Sunday December 8, 2019

More than Half of European Women Diagnosed at a Late Stage of HIV Infection: WHO

More than half of European women with HIV diagnosed late

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WHO
A study by WHO revealed that most of the European women with HIV are diagnosed at a late stage. Wikimedia Commons

More than half of European women, particularly those in their 40s, diagnosed at a late stage of HIV infection when their immune system is already starting to fail, says a new study by WHO, adding that they are three to four times more likely to be diagnosed late than younger women.

According to 2018 data released by the European Centre for Disease Prevention and Control (ECDC) and World Health Organisation (WHO) Regional Office for Europe, women accounted for one-third of the 1,41, 000 new HIV diagnoses in the region, indicating that this population needs more attention in Europe’s prevention and testing efforts.

“Late diagnosis in women indicates that gender-sensitive counselling and testing, including information about sexual health, is not reaching this population. It’s time to end the silence about sexual health, especially when it comes to HIV, and ensure that women are well informed and enabled to protect themselves,” said Piroska Ostlin, WHO Regional Director for Europe ad interim.

“If we are to achieve universal health coverage, we need to improve prevention, treatment and care for women and reduce missed opportunities for testing those vulnerable to HIV in health facilities and in the community,” Ostlin added.

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The regional director of WHO said that the treatment and care for women with AIDS needs to be improved. Lifetime Stock

The HIV epidemic in the region is driven by a persistent problem with late diagnosis, and this affects 54 per cent of known cases among women, said the study published in the journal Eurosurveillance.

Such proportions of late diagnoses are partly a result of relatively low HIV testing coverage and uptake in the region and are an indication that sexual risks, including HIV and other sexually transmitted infections, are not being adequately addressed with older adults.

Two-thirds (60 per cent) of the HIV diagnoses among women in 2018 were in the age group 30-49 years old. Heterosexual sex was the most commonly reported HIV transmission mode (92 per cent) among women in the Region.

Countries in central Europe reported almost six times fewer diagnoses among women compared to men in 2018, and three times fewer diagnoses among women than men were reported in the European Union and European Economic Area (EU/EEA).

The only exception is the eastern part of the region, where there is a more even distribution between women and men, and where 86 per cent of the almost 50,000 cases among women were reported in 2018.

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“Too many people living with HIV are still not aware of their status. The sooner women and men know of their HIV status, the sooner they can be put on antiretroviral treatment and halt transmission of HIV sexually,” said Vytenis Andriukaitis, the European Commissioner for Health and Food Safety.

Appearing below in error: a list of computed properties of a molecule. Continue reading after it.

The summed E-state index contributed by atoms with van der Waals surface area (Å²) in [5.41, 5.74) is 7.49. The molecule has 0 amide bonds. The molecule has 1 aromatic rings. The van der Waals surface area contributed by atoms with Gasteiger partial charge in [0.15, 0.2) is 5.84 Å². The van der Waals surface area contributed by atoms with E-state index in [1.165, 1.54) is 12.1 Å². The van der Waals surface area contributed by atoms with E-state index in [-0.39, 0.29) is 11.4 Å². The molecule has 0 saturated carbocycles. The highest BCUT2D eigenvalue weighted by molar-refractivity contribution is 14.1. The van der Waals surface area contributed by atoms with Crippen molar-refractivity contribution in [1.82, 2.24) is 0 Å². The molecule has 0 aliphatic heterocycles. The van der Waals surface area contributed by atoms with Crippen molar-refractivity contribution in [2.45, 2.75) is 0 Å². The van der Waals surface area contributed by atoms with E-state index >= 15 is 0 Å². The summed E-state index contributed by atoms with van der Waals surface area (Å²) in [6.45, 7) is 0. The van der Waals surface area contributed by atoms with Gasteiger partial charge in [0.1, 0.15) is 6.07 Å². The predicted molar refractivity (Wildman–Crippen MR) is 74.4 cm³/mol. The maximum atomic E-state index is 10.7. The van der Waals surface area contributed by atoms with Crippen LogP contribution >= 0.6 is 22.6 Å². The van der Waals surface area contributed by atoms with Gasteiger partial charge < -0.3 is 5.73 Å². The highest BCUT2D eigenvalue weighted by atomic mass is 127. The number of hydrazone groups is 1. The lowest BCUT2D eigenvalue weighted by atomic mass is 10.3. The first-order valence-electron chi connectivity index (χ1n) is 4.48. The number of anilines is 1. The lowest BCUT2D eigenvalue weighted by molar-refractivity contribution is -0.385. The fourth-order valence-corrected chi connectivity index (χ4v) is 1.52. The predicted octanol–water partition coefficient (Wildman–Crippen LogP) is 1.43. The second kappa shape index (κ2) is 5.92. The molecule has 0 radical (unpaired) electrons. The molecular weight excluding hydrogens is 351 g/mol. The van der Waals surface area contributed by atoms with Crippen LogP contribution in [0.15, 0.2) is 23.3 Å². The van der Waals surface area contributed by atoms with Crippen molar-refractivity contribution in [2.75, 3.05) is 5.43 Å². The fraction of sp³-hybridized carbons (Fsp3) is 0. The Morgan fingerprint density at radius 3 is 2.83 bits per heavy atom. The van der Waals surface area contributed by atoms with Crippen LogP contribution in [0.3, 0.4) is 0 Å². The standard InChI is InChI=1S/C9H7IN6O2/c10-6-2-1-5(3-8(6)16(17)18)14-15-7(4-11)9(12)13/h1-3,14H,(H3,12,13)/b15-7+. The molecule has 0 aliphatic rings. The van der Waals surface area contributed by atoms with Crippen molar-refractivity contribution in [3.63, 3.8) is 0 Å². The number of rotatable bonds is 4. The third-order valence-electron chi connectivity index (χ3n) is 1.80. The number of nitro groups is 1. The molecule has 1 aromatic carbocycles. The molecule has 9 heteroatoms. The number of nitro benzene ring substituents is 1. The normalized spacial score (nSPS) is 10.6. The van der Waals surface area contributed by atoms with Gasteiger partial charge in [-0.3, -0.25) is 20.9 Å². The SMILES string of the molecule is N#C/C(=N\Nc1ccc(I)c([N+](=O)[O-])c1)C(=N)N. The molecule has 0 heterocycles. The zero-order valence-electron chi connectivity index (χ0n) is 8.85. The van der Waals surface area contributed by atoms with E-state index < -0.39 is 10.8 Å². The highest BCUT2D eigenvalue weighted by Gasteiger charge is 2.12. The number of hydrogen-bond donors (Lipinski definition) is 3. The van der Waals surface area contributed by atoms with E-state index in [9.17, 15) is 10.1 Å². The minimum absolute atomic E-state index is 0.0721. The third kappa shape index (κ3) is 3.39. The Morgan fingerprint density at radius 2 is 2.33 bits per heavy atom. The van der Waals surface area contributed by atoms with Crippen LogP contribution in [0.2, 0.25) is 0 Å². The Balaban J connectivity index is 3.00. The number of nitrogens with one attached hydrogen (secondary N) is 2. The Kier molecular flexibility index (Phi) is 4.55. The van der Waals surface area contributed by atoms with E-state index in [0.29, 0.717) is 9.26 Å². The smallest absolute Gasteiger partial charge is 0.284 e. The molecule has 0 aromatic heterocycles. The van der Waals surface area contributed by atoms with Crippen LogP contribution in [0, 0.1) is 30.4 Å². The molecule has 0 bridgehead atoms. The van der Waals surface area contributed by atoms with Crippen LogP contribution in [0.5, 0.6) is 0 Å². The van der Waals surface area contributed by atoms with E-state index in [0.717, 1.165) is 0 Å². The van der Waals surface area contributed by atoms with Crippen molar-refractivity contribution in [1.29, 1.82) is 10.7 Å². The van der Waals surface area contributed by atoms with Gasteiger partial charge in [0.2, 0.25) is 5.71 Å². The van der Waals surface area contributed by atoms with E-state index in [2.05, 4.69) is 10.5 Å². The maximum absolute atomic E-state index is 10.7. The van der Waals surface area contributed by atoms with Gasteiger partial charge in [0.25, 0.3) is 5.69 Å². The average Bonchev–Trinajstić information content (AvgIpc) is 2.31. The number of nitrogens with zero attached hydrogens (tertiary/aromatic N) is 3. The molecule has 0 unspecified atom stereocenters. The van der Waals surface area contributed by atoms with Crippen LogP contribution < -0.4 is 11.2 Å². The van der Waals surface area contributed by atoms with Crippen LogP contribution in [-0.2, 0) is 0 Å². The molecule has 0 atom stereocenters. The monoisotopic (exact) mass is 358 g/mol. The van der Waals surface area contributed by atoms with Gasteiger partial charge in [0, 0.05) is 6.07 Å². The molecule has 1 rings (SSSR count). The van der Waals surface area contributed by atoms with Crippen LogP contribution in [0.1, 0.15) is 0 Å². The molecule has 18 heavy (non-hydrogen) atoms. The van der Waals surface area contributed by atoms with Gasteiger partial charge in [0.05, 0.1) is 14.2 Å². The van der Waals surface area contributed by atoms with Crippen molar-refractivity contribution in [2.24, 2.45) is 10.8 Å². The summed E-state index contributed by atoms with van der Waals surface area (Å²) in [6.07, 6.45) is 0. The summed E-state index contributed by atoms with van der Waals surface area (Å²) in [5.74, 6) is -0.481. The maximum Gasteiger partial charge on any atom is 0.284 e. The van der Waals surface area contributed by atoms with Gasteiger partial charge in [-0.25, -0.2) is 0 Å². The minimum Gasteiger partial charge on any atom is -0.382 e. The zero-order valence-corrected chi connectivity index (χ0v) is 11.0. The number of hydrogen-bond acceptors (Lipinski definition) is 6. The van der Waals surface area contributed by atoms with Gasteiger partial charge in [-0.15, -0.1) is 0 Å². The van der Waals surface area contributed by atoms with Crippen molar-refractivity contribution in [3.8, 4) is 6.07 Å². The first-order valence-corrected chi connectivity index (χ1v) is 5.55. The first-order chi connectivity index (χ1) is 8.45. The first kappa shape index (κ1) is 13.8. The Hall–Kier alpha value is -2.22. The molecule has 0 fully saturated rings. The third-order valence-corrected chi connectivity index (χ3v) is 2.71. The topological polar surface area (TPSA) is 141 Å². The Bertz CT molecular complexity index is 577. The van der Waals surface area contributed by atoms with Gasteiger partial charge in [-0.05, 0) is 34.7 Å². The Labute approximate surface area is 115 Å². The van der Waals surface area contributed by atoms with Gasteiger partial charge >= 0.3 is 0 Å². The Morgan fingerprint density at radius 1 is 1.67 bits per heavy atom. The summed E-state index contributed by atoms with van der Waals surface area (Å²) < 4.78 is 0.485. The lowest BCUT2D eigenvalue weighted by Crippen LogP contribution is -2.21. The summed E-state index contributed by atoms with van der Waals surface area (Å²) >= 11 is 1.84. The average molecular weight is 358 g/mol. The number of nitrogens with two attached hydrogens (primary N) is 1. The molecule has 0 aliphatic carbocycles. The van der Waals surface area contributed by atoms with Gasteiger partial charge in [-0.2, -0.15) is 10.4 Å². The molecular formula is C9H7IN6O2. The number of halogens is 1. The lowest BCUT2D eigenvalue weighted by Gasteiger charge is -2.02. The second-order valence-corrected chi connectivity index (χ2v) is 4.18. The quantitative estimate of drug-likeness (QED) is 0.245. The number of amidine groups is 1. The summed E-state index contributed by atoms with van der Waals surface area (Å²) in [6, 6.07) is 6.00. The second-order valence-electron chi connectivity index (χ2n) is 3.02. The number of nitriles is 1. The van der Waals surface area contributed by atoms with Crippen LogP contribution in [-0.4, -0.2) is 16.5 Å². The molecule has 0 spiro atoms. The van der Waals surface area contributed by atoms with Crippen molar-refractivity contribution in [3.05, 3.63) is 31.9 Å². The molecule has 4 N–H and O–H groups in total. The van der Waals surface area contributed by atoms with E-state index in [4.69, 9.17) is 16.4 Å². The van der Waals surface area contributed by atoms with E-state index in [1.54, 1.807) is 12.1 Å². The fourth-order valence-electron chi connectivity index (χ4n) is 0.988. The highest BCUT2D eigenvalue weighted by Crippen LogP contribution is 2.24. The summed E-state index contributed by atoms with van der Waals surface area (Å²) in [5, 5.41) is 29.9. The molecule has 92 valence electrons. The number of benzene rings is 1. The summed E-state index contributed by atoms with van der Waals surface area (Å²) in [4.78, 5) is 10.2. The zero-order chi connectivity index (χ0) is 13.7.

“We must all ramp up our efforts to halt and reverse the HIV epidemic in order to achieve our Sustainable Development Goals by 2030,” Andriukaitis added. (IANS)

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The Challenges, Growth and Prospects of Olive Oil Industry in India

Discussing the growth, prospects of olive oil in India

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For the first time in the country, experts in India will hold a panel discussion about the olive oil industry. Pixabay

BY PUJA GUPTA

For the first time in the country, experts in India will hold a panel discussion on the challenges, growth and prospects of the olive oil industry on the 13th of December at PHD Chamber of Commerce & Industry.

Rahul Upadhyay, President and Akshay Modi, Vice-President at The Indian Olive Association (IOA) will be hosting the Annual Public at the Lakshmipat Singhania Auditorium. The session will discuss the transition of olive oil from being a foreign oil to a homegrown oil with which the citizens of India can now reckon with.

The panel moderated by senior food and travel writer Rupali Dean will spearhead the session on Olive Oil In India-2.0. The panel of speakers will include noted restaurateurs, chefs, nutritionists, food researchers and biologists, entrepreneurs, retailers, food, health and fitness experts.

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The Indian Olive Association focuses on the problems confronting the emerging sector of olive oil and table olives in India. Pixabay

Upadhyay said, “The Indian Olive Association focuses on the problems confronting the emerging sector of olive oil and table olives in India. With Annual Public Session, we attempt to bring together the doyens from the food and health industry to discuss the problems and offer solutions that will accelerate the growth of olive oil in India.”

Akshay Modi, Vice-President at The Indian Olive Association (IOA). “The Annual Public Session is a platform that brings together all the diverse stakeholders to speak a unified voice for the greater good of the category of olive oil in India.”

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The Indian Olive Association (IOA), the national apex association of olive oil producers, growers, distributors, importers, users and consumers in India works to promote consumption and expand the market for olive oil and table olives. The association focuses on the problems confronting this emerging sector in India. Macro-economic factors like GST, Import Duty and issues with respect to the import of both table olives and olive oil are taken up by IOA with multiple authorities to streamline the import process and ensure a steady growth for this category. (IANS)